turns exhaustion into what may be termed a rewarding listen, should you give it the time it perhaps doesn’t deserve. What originally sounds like a man in love with his own voice, with songs regularly spiraling beyond six minutes seemingly only to give more time to pages and pages of lyrics, does transform into a meditative, prettily pastoral nightmare portrait of society once it sets in. A track like “Ballad of the Dying Man” is rote Father John Misty, railing against message board culture as failing to see the wider beauty beyond their computer screen: “We leave as clueless as we came / from rented heavens to the shadows in the cave / we’ll all be wrong someday.” (*hits blunt*). Tillman is more tolerable when he doesn’t take himself so seriously, as on the knowing wink on “A Bigger Paper Bag” (“Okay, you be my mirror but remember there’s only a few angles I tend to prefer”). Even better is when Tillman’s way with words match his ambitions. Consider the disgusted title track, where Tillman lays out the album’s thesis with venom disguised in a hotel piano player’s welcoming tone:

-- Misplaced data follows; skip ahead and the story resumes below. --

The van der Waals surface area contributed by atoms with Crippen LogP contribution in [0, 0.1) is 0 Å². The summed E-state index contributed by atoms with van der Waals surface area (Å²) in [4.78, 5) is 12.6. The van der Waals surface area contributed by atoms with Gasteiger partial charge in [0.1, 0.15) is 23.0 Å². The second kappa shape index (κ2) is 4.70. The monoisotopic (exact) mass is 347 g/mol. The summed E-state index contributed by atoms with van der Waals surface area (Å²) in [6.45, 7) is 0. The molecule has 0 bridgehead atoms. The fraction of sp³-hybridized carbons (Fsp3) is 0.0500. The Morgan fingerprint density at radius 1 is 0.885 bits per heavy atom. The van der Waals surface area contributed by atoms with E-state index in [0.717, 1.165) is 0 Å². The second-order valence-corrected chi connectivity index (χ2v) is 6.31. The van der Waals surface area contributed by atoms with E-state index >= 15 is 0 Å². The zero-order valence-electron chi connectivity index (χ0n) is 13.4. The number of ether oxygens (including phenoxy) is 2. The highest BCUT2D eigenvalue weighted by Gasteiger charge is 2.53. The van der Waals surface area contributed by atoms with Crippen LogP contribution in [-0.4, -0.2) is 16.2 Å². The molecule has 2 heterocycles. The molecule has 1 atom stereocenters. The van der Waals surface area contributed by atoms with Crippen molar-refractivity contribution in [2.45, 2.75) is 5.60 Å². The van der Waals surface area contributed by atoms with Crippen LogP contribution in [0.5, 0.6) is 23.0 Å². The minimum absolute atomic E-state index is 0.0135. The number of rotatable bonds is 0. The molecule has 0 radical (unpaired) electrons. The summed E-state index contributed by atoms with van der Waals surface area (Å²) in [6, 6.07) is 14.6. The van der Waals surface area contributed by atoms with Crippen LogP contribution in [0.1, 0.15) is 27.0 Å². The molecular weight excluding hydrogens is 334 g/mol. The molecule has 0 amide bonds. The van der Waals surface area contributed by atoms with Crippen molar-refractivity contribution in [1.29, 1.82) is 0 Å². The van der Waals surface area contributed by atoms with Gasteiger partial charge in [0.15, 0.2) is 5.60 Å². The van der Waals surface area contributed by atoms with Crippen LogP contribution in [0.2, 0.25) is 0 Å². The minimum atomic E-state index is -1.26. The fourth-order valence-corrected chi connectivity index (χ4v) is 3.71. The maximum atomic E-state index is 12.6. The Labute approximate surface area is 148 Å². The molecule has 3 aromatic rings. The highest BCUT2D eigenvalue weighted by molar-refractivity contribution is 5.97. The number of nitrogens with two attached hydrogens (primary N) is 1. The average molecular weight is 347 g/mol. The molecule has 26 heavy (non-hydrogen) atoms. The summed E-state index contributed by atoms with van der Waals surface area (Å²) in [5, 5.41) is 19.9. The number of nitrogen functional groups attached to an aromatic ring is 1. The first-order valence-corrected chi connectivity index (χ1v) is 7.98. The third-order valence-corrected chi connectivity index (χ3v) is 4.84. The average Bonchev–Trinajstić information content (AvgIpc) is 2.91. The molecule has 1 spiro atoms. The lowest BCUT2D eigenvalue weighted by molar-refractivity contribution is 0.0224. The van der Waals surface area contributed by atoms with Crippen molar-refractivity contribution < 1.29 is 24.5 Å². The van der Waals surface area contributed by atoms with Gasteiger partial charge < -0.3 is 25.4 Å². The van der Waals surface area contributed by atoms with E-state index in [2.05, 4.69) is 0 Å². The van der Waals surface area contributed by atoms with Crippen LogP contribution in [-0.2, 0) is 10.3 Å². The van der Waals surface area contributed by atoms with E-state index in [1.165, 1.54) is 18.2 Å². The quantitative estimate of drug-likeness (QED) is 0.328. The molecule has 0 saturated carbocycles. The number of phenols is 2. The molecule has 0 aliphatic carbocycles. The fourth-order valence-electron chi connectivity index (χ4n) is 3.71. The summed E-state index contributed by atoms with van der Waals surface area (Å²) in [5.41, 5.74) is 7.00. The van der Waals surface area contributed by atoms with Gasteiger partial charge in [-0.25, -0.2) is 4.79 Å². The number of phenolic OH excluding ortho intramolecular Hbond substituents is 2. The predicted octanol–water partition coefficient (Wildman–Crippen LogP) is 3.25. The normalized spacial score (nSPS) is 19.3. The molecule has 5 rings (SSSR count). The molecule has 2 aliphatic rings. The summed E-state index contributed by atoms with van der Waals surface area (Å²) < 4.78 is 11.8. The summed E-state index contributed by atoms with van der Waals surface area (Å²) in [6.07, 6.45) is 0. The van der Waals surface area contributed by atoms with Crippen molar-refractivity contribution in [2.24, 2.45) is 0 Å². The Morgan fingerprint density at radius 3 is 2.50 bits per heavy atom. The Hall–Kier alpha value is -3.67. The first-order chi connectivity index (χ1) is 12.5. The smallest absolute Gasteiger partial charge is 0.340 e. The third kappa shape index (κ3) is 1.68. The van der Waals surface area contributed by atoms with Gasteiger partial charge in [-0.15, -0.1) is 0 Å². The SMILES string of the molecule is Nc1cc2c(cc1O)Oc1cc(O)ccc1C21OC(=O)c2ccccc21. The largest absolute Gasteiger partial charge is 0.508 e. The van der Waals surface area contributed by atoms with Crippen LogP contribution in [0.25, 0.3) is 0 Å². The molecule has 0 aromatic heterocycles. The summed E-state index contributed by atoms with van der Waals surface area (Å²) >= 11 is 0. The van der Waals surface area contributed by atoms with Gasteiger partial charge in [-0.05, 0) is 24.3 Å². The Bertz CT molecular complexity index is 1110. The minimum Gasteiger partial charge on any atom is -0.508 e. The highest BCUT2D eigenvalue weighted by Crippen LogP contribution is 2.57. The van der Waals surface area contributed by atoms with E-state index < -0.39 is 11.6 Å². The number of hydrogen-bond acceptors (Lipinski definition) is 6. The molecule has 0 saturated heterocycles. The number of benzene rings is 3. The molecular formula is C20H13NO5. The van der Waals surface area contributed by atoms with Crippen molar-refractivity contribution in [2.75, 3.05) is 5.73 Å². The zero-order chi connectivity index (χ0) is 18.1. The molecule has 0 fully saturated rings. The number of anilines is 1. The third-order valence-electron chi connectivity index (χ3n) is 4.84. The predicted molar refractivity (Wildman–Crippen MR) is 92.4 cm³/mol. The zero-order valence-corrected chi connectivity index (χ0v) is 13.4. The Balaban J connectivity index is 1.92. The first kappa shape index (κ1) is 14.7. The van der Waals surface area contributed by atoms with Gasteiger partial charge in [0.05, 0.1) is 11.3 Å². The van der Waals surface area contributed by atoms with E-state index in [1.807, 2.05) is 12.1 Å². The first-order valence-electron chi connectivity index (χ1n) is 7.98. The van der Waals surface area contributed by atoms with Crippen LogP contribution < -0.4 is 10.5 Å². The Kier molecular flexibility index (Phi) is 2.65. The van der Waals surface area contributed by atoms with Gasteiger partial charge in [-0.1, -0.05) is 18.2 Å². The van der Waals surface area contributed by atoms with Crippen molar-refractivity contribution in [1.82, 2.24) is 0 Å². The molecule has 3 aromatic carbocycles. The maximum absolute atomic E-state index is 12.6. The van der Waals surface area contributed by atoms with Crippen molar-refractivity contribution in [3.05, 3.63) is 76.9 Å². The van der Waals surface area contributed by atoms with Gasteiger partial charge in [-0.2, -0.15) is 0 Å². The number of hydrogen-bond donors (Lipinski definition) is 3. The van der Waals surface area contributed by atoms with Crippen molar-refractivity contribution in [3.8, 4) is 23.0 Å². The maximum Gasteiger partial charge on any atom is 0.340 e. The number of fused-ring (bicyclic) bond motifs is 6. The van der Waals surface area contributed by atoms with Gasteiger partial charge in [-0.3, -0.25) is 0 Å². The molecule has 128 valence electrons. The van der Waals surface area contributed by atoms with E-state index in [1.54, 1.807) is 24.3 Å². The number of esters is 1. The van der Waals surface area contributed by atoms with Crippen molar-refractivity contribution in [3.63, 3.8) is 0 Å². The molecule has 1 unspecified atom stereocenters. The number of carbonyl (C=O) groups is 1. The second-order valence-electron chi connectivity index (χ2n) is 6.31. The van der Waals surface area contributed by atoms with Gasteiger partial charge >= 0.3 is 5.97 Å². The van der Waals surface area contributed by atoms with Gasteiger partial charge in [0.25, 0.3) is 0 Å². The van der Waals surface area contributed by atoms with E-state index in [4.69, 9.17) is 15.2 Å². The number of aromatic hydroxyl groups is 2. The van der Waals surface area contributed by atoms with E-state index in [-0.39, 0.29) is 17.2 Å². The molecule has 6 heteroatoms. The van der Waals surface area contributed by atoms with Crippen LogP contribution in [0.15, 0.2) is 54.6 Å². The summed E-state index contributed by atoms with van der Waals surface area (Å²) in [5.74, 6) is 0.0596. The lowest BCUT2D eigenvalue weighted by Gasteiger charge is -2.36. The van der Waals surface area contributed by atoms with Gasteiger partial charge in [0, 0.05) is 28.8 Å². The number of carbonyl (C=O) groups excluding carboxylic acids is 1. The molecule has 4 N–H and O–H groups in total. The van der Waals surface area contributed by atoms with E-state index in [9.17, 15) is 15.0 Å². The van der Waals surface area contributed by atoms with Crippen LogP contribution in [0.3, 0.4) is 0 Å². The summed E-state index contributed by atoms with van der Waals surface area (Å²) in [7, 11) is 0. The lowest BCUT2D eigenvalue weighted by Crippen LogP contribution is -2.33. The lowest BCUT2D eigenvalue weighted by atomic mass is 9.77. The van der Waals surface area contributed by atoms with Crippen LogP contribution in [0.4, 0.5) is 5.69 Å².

“The comedy of man starts like this, our brains are way too big for our mother's hips
And so Nature, she divines this alternative, we emerged half-formed
And hope that whoever greets us on the other end is kind enough to fill us in
And, babies, that's pretty much how it's been ever since."
Much of what saves this bloated treatise comes from the effect of that elegant production beginning to sink in. Pure Comedy
is definitively a headphones album; where I Love You, Honeybear